About Arusha, TZ

About Arusha, TZ

Located at the base of the volcanic Mt. Meru, Arusha is a popular starting point for many safaris and cultural tours due its close proximity to several national parks. Tourism is one of Arusha’s major industries, along with the service sector thanks to the many local businesses found throughout the city. Arusha’s population is approximately 415,000, which boasts a diverse culture in which over 120 languages are spoken. Arusha is a beautiful, bustling city filled with many friendly Tanzanians of many mixed backgrounds.

Weather:

Thanks to Arusha’s elevation (4,600 feet) cool, dry air is common year round. The city has distinct wet and dry seasons, and is considered to have a temperate highland tropical climate. The wet season occurs in two phases, one characterized by

long prevailing rains from March through May, and a second characterized by shorter, less reliable rains during November and December. Temperatures during the wet season range from a low of 50⁰F to a high of 80⁰F. The dry season is characterized by cooler weather, with temperatures ranging from 45⁰F-70⁰F.

Food and Dining:

There are a variety of dining choices throughout Arusha. A traditional Swahili dish consists of a stiff maize porridge, known as ugali, paired with protein (usually beef as chicken is considered a delicacy) and salad or beans. Rice can often times be substituted for ugali in many restaurants. Popular Swahili meals among past volunteers have included chipsi kuku (French fries and rotisserie chicken), or chips mayai (an omelet containing French fries).  These meals are typically inexpensive, filling, and can be found at many local dining facilities.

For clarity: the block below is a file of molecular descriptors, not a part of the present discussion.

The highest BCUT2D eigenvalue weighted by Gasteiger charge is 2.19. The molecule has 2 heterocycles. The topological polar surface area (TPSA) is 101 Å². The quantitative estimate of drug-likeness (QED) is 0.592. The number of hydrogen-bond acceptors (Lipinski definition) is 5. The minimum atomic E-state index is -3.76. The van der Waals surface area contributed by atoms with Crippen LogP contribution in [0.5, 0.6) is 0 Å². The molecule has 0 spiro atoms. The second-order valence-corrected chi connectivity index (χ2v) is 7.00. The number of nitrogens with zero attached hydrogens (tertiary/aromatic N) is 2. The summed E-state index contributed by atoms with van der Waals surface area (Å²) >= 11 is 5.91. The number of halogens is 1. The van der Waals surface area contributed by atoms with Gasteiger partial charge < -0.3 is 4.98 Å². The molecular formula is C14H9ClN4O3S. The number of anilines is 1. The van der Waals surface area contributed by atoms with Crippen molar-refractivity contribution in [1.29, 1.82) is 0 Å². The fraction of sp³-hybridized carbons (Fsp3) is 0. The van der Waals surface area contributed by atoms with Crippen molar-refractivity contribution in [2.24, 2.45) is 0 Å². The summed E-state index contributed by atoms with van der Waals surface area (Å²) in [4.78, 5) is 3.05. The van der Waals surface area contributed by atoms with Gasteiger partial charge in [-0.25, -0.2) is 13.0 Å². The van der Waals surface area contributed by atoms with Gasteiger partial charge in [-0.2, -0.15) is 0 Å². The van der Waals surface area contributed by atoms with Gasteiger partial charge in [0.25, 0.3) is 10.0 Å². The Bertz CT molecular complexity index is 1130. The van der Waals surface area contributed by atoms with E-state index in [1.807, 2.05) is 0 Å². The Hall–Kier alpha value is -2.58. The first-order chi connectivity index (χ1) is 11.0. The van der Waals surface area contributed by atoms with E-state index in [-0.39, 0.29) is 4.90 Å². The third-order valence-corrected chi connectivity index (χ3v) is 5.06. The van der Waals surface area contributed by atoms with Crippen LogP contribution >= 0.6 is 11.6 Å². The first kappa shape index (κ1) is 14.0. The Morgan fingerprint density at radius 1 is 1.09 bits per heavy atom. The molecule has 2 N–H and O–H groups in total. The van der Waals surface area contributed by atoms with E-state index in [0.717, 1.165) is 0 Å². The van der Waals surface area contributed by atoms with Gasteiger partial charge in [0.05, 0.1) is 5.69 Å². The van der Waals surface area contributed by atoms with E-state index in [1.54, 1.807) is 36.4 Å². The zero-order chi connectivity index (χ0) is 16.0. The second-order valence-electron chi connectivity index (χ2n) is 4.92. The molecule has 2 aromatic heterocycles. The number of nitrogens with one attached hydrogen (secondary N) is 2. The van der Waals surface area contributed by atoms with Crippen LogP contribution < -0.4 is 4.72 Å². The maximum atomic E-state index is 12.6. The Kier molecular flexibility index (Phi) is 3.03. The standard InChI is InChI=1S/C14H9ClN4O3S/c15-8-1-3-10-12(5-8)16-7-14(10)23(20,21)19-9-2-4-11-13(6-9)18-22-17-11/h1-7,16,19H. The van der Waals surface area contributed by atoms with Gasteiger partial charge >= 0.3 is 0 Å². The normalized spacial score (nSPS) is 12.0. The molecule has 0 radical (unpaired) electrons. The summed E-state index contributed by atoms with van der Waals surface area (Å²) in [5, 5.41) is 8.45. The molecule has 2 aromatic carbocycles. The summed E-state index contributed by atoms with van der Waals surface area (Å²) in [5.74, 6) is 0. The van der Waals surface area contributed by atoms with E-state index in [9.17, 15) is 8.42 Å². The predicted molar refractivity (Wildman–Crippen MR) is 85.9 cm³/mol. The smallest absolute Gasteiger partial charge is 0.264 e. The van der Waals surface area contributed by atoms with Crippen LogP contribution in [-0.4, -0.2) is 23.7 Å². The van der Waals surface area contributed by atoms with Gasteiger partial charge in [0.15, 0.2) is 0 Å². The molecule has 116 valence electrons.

Westernized restaurants can also be found throughout Arusha. They offer a mix of cuisines from all over the world, including Indian and Chinese. These meals usually cost more, but the cafes they are served in offer free wifi and a relaxed and comfortable atmosphere that is popular among many tourists visiting Arusha.

Transportation:

Tanzania’s public transportation

system consists of dala dalas. These are inexpensive minibuses that are usually packed full of locals traveling throughout the city. They run on the same route throughout town, and are a cheap option for travelling to the city center to visit souvenir shops, restaurants, the market, or even local bookshops. They usually get packed full as operators encourage people to stand in the doorway of the cars, but they can transport many people at a time. Taxis are also available for use, but can oftentimes be expensive depending on where you are travelling to and how many people are being transported. Transportation to and from placements or volunteer opportunities is provided by CGD.

Accommodations:

CGD offers volunteers housing at Tulivu house, located just outside the city in the Moshono district, for the duration of their stay. The house is located in a small village with friendly locals and a pub that offers traditional Swahili dishes just down the street. The house is gated and cared for by a housekeeper who also cooks delicious meals twice a day for volunteers. Wifi, clean water, and a computer are all provided.

Weekend Excursions:

Because Arusha is a popular tourist destination for many different activities, past volunteers have taken many weekend trips such as:  

  • Safaris
    • Ngorongoro, Serengeti, Lake Manyara, and Tarangire national parks can all be visited from Arusha
  • Weekend Trips to Zanzibar
    • Stone Town offers lots of history about the slave trade as well as inexpensive accommodations
    • Paje is a beautiful beach on the other side of the island and is a popular spot for kiteboarders
  • Cultural Tours
    • Coffee, Maasai village, waterfall, banana plantation tours and more can all be found throughout Arusha andthe surrounding areas
    • Transportation to and from the tour sites, as well as lunch, are usually provided with these tours
  • Trips to Moshi
    • Moshi is a short bus ride from Arusha and is another bustling Tanzanian town offering access to many waterfalls and hiking trails
  • Climbing Mt. Kilimanjaro
    • The shortest climbs can be done in five to seven days, so they cannot be completed during the program, but are a good option for the beginning or end of your trip

      Photos featured below are courtesy of CGD students